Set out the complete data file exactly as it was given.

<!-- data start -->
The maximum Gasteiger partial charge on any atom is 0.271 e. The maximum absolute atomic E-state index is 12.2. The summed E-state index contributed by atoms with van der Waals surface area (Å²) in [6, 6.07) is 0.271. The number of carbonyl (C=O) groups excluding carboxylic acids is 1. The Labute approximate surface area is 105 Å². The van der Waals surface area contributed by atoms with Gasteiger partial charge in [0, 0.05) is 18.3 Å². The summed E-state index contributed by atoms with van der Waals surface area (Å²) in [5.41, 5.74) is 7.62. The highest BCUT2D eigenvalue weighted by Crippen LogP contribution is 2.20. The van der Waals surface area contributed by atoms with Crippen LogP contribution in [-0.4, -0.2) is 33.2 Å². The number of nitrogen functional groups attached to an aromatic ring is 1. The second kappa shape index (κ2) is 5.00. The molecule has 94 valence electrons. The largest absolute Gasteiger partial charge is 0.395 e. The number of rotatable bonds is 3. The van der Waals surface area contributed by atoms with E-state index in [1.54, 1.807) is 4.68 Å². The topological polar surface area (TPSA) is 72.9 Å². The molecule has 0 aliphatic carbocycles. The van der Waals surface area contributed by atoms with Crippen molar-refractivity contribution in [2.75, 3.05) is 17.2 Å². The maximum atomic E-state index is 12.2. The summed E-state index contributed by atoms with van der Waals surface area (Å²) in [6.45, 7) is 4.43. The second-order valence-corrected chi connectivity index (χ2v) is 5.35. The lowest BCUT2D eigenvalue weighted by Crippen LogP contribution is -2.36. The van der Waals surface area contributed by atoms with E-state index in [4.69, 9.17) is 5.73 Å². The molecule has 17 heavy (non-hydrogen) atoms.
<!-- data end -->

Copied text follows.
The maximum Gasteiger partial charge on any atom is 0.271 e. The maximum absolute atomic E-state index is 12.2. The summed E-state index contributed by atoms with van der Waals surface area (Å²) in [6, 6.07) is 0.271. The number of carbonyl (C=O) groups excluding carboxylic acids is 1. The Labute approximate surface area is 105 Å². The van der Waals surface area contributed by atoms with Gasteiger partial charge in [0, 0.05) is 18.3 Å². The summed E-state index contributed by atoms with van der Waals surface area (Å²) in [5.41, 5.74) is 7.62. The highest BCUT2D eigenvalue weighted by Crippen LogP contribution is 2.20. The van der Waals surface area contributed by atoms with Crippen LogP contribution in [-0.4, -0.2) is 33.2 Å². The number of nitrogen functional groups attached to an aromatic ring is 1. The second kappa shape index (κ2) is 5.00. The molecule has 94 valence electrons. The largest absolute Gasteiger partial charge is 0.395 e. The number of rotatable bonds is 3. The van der Waals surface area contributed by atoms with E-state index in [1.54, 1.807) is 4.68 Å². The topological polar surface area (TPSA) is 72.9 Å². The molecule has 0 aliphatic carbocycles. The van der Waals surface area contributed by atoms with Crippen molar-refractivity contribution in [2.75, 3.05) is 17.2 Å². The maximum atomic E-state index is 12.2. The summed E-state index contributed by atoms with van der Waals surface area (Å²) in [6.45, 7) is 4.43. The second-order valence-corrected chi connectivity index (χ2v) is 5.35. The lowest BCUT2D eigenvalue weighted by Crippen LogP contribution is -2.36. The van der Waals surface area contributed by atoms with E-state index in [4.69, 9.17) is 5.73 Å². The molecule has 17 heavy (non-hydrogen) atoms.